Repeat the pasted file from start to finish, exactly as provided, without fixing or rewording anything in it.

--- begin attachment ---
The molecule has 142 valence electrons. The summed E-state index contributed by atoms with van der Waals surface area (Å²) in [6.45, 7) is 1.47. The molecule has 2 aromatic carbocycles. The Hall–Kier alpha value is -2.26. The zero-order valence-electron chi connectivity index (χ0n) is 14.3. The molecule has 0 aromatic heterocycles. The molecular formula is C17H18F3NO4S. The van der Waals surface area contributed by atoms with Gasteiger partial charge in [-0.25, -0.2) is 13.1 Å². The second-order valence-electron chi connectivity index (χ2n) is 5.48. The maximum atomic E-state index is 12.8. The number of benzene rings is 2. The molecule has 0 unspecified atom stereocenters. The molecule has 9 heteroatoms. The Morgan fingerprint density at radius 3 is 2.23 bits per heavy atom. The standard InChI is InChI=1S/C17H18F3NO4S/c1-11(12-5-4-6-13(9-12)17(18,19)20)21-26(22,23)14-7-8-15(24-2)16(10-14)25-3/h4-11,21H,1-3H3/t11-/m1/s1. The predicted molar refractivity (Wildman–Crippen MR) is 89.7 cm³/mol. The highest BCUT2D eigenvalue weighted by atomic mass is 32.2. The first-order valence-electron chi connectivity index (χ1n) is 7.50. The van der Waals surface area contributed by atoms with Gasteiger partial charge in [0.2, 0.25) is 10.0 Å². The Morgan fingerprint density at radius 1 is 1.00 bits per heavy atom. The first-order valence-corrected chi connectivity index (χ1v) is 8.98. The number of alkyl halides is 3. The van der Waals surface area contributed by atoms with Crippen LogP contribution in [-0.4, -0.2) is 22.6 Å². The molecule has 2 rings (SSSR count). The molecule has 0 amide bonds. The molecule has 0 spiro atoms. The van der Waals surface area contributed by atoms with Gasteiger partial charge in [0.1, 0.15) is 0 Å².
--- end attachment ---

The molecule has 142 valence electrons. The summed E-state index contributed by atoms with van der Waals surface area (Å²) in [6.45, 7) is 1.47. The molecule has 2 aromatic carbocycles. The Hall–Kier alpha value is -2.26. The zero-order valence-electron chi connectivity index (χ0n) is 14.3. The molecule has 0 aromatic heterocycles. The molecular formula is C17H18F3NO4S. The van der Waals surface area contributed by atoms with Gasteiger partial charge in [-0.25, -0.2) is 13.1 Å². The second-order valence-electron chi connectivity index (χ2n) is 5.48. The maximum atomic E-state index is 12.8. The number of benzene rings is 2. The molecule has 0 unspecified atom stereocenters. The molecule has 9 heteroatoms. The Morgan fingerprint density at radius 3 is 2.23 bits per heavy atom. The standard InChI is InChI=1S/C17H18F3NO4S/c1-11(12-5-4-6-13(9-12)17(18,19)20)21-26(22,23)14-7-8-15(24-2)16(10-14)25-3/h4-11,21H,1-3H3/t11-/m1/s1. The predicted molar refractivity (Wildman–Crippen MR) is 89.7 cm³/mol. The highest BCUT2D eigenvalue weighted by atomic mass is 32.2. The first-order valence-electron chi connectivity index (χ1n) is 7.50. The van der Waals surface area contributed by atoms with Gasteiger partial charge in [0.2, 0.25) is 10.0 Å². The Morgan fingerprint density at radius 1 is 1.00 bits per heavy atom. The first-order valence-corrected chi connectivity index (χ1v) is 8.98. The number of alkyl halides is 3. The van der Waals surface area contributed by atoms with Crippen LogP contribution in [-0.4, -0.2) is 22.6 Å². The molecule has 2 rings (SSSR count). The molecule has 0 amide bonds. The molecule has 0 spiro atoms. The van der Waals surface area contributed by atoms with Gasteiger partial charge in [0.1, 0.15) is 0 Å².